TESTS & LABS FOR Chronic Fatigue Syndrome

In addition to the tests you may have already done with your doctor or other practitioner, here are additional tests I may want to order us to see exactly what’s going on. Chronic Fatigue Syndrome (CFS) has many layers. This is where testing comes in. I use a variety of different tests for understanding the root causes of CFS.

All tests below can be obtained directly through myself if you’re a client of mine.

1. Custom Blood Panel from Quest or LabCorp

    • CMV IgG + IgM
    • HHV6 IgM
    • TSH + Total T4 + Total T3 + Free T4 + Free T3 + Reverse T3 + T3 Uptake + TPO & Thyroglobulin Antibodies
    • Serum Iron + Ferritin + Total Iron Binding Capacity
    • Serum zinc, copper, and ceruloplasmin
    • Hemoglobin A1C
    • Immunoglobulins A/E/G/M
    • C-Reactive Protein
    • alpha MSH
    • Vitamin D Complex (25 OH + 1,25)
    • Parathyroid hormone
    • Complete Blood Count + Comprehensive Metabolic Panel

This custom blood panel will give us an overview of many different body systems, as well as let us know if reactivated Epstein-Barr, Cytomegalovirus, Human Herpes Virus 6, thyroid dysfunction, iron imbalance, inflammation, immune deficiency, mineral imbalances, mycotoxin/mold illness, vitamin D deficiency, and/or blood sugar imbalances are part of the underlying imbalances causing CFS in you.

Take at your nearest LabCorp or Quest, whichever you prefer.

Part of this test may be covered by insurance if you go through your doctor or primary care provider. Print & take to your provider: Custom Blood Panel with Codes

2. Salivary test

  • 4x Cortisol
  • DHEA-S

This important test will let us know if adrenal fatigue a.k.a. HPA axis dysfunction is contributing to how you feel. My favorite version of this test is called the “201A” by BioHealth Laboratory.

At-home test.

3.   Lyme + Co-Infection Testing

Testing for Lyme and co-infections can get a bit tricky. The pathogens can hide incredibly well, making many tests produce false negatives. Not only that, but there are multiple different strains of Borrelia that are connected to Lyme disease. Common tests only test for one of these (Borrelia Burgorferi).

Global Lyme Diagnostics offers a test that checks antibodies to the outer surface protein that’s common in all Borrelia species. Not only does this test provide a look into whether someone is infected with the Borrelia species, they also offer a co-infection panel that includes Anaplasma, Erlichia, Babesia duncani, Babesia microti, Bartonella henselae, Bartonella quintana, and Rickettsia.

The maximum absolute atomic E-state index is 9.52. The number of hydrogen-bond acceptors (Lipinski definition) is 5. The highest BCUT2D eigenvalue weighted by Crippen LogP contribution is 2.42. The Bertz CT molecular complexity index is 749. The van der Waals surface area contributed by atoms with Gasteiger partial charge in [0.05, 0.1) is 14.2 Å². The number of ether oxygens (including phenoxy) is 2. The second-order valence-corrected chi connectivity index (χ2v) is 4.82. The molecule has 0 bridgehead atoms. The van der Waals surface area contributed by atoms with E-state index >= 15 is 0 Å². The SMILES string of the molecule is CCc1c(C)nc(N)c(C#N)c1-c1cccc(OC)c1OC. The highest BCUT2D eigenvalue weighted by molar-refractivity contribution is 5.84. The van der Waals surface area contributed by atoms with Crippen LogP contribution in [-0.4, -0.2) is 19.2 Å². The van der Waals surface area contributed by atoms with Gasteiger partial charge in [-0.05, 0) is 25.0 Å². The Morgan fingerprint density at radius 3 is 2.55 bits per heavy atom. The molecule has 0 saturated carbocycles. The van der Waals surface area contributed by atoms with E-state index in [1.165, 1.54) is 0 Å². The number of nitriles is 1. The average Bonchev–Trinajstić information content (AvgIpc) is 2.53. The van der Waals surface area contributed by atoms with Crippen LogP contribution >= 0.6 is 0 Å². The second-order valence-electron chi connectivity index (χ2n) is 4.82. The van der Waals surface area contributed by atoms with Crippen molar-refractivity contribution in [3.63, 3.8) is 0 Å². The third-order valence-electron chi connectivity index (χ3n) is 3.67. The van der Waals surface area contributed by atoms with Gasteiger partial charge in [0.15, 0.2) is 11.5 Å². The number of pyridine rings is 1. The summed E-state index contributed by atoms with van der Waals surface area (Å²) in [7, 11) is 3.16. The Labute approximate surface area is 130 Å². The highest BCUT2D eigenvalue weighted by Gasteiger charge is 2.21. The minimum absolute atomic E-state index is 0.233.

This test is done by a mobile phlebotomist or at your nearest lab that will do blood draws for Global Lyme Diagnostics (unfortunately Quest and LabCorp will not do draws for other labs). We will figure out your easiest option together.

As Lyme testing can get expensive and it’s not always necessary, I prefer combining a thorough case history + the Horowitz Lyme Questionnaire to see how you score before we do more extensive testing for Lyme + co-infections. Lyme can also closely mimic reactivated Epstein-Barr.

4. Organic Acids + Heavy Metals + Environmental Toxins + Mycotoxins (Mold)

As you can see this is actually 4 tests in one, but it’s done with a single urine sample making it very simple to do. This 4-in-1 test shows us the state of mitochondrial efficiency, B vitamin status, yeast/candida overgrowth, clostridia bacteria overgrowth, blocked detoxification or methylation pathways, fatty acid metabolism, heavy metal toxicity, mineral deficiencies, environmental toxins, mold toxins, and more. I like to get this “4 in 1” test from Great Plains Laboratory. It includes the following: Organic Acids Test, GPL-TOX, MYCOTOX Profile, and Metals Urine Test.

At-home test.

5. GI-MAP + Zonulin

This stool test shows us a comprehensive look at what’s going on in your gut that may be contributing to the bigger picture of CFS:

  • Parasitic infections
  • Bacterial infections
  • Viral infections
  • Bacterial overgrowth
  • Yeast overgrowth
  • Occult blood
  • b-Glucoronidase
  • Leaky gut
  • Immunity (sIgA & anti-gliadin IgA)
  • Inflammation (calprotectin)
  • Absorption/assimilation (elastase & fecal fat)

My favorite stool test which includes the above markers is called the “GI-MAP + zonulin” by Diagnostic Solutions Laboratory.

At-home test.

6. MARCoNS + Fungal Culture

This nasal swab will let us know if MARCoNS and/or a fungal infection of the sinuses is part of your CFS. MARCoNS is an antibiotic-resistant bacterial colonization in the sinuses of many with CFS, and a fungal infection of the sinuses can emit mycotoxins that can directly cause CFS. MARCoNS and fungal infections can exist separately or together.

At-home test.

7. Elimination Diet

Although not a lab test, an elimination diet is an incredibly important part of recovering from CFS. Food sensitivities can greatly contribute to your overall inflammation levels and immunity. Specific fermentable carbohydrates (like FODMAPS) may be contributing to yeast and bacterial overgrowth in your gut. I prefer to target your elimination diet based on your symptoms and initial lab results.

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